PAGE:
As a moderate Democrat, Sanford distanced himself from the racially incendiary action and oratory that several southern governors such as George Wallace and Orval Faubus were commonly employing. Sanford’s more liberal views on race were reflected in the North Carolina Fund proposal through its open call for the involvement of the poor, including blacks, in the decision-making process of community action programs. The testimony of John H. Wheeler, a black banker from Durham and board member of the Fund, also went far in convincing the Ford staff that Sanford’s plans were sufficient in standing up to Jim Crow, which of course, had supplied a great deal of black poverty.[vii]A few weeks before the Ford Foundation announced its multi-million dollar commitment, Sanford had also received good news from two of the leading private foundations in North Carolina. In a combined gift of $2.5 million over five years, the Z. Smith Reynolds and Mary Babcock Foundations helped to supply the Fund with the local matching that the Ford grant required.[viii] The North Carolina Fund was ready to be launched.
Being the first statewide antipoverty program instituted in the nation, the North Carolina Fund was undoubtedly a historic creation. “North Carolina has been put on the map in a new way,” proclaimed a reporter from the Durham Sun. It was true; the Fund’s approach to ending poverty—“to call on the impoverished to help themselves rather than remain in poverty and receive public handouts”—never before had been done on such a broad scale.[ix] In a motion picture that the North Carolina Fund produced to publicize its creation, the narrator reiterated that “the Fund is not a welfare system” and is most concerned with “helping people help themselves.”[x] This notion that self-help was the best way to cure poverty continued to be celebrated as a major tenet of the North Carolina Fund philosophy, which served as both a statement of purpose and a means of winning over conservatives. To a degree, Fund staff would seek to facilitate individuals who qualified for welfare assistance get in touch with their local agencies, but this approach was a lesser component of the broad and multi-pronged assault on poverty that needed to be accomplished in the state. Indeed, one of the key components of the Fund’s battle plan was based on the relatively new idea that a community’s people, including members of the poor, best understood the community’s problems and, furthermore, that local ideas could carry results in defeating poverty.[xi]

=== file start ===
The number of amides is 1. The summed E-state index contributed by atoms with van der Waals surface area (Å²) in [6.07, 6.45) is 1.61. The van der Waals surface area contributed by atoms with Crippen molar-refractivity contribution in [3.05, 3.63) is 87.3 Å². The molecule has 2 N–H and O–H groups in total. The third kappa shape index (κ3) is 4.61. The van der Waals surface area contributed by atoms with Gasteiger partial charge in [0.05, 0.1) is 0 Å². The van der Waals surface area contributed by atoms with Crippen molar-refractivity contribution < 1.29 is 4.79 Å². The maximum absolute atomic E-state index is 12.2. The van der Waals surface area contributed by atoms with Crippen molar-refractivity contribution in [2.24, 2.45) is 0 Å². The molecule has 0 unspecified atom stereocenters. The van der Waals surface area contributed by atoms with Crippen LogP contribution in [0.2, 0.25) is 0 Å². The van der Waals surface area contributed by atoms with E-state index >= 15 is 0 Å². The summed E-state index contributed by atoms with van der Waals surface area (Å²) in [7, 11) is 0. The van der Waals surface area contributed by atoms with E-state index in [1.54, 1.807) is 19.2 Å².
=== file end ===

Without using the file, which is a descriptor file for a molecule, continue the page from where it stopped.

[i] “Fund Directors Named,” News & Observer, July 19, 1963.
[ii] Quote from Governor Sanford on September 12, 1963 in “Three Years of Change: Narrative History of the North Carolina Fund,” folder 1, NCFR; “Gains in Jobs, Income Lift NC Consumer Buying Power,” Rocky Mount Telegram (Rocky Mount, NC), October 25, 1963.
[iii] Korstad and Leloudis, To Right These Wrongs, 88.
[iv]“Three Years of Change: Narrative History of the North Carolina Fund,” folder 1, NCFR.
[v] Sanford was also chosen to serve as the chairman of the board of the North Carolina Fund.
[vi] Korstad and Leloudis, To Right These Wrongs, 59. Sanford would, of course, rely on the cooperation of state agencies in administering the programs of the North Carolina Fund.
[vii] Korstad and Leloudis, To Right These Wrongs, 82.
[viii] Both the Z. Smith Reynolds Foundation and the Mary Babcock Foundation were charitable organizations founded and funded by the Reynolds tobacco family of Winston-Salem in 1936 and 1954, respectively.
[ix] Wilson Morgan, “North Carolina Fund Puts State on the Map,” Greensboro Record (Greensboro, NC), November 19, 1964.
[x] The North Carolina Fund [videorecording] : a new source of hope for the people of poverty ; The content of the Economic Opportunity Act, written by Billy E. Barnes, 1964, North Carolina Collection.
[xi] Korstad and Leloudis, To Right These Wrongs, 90.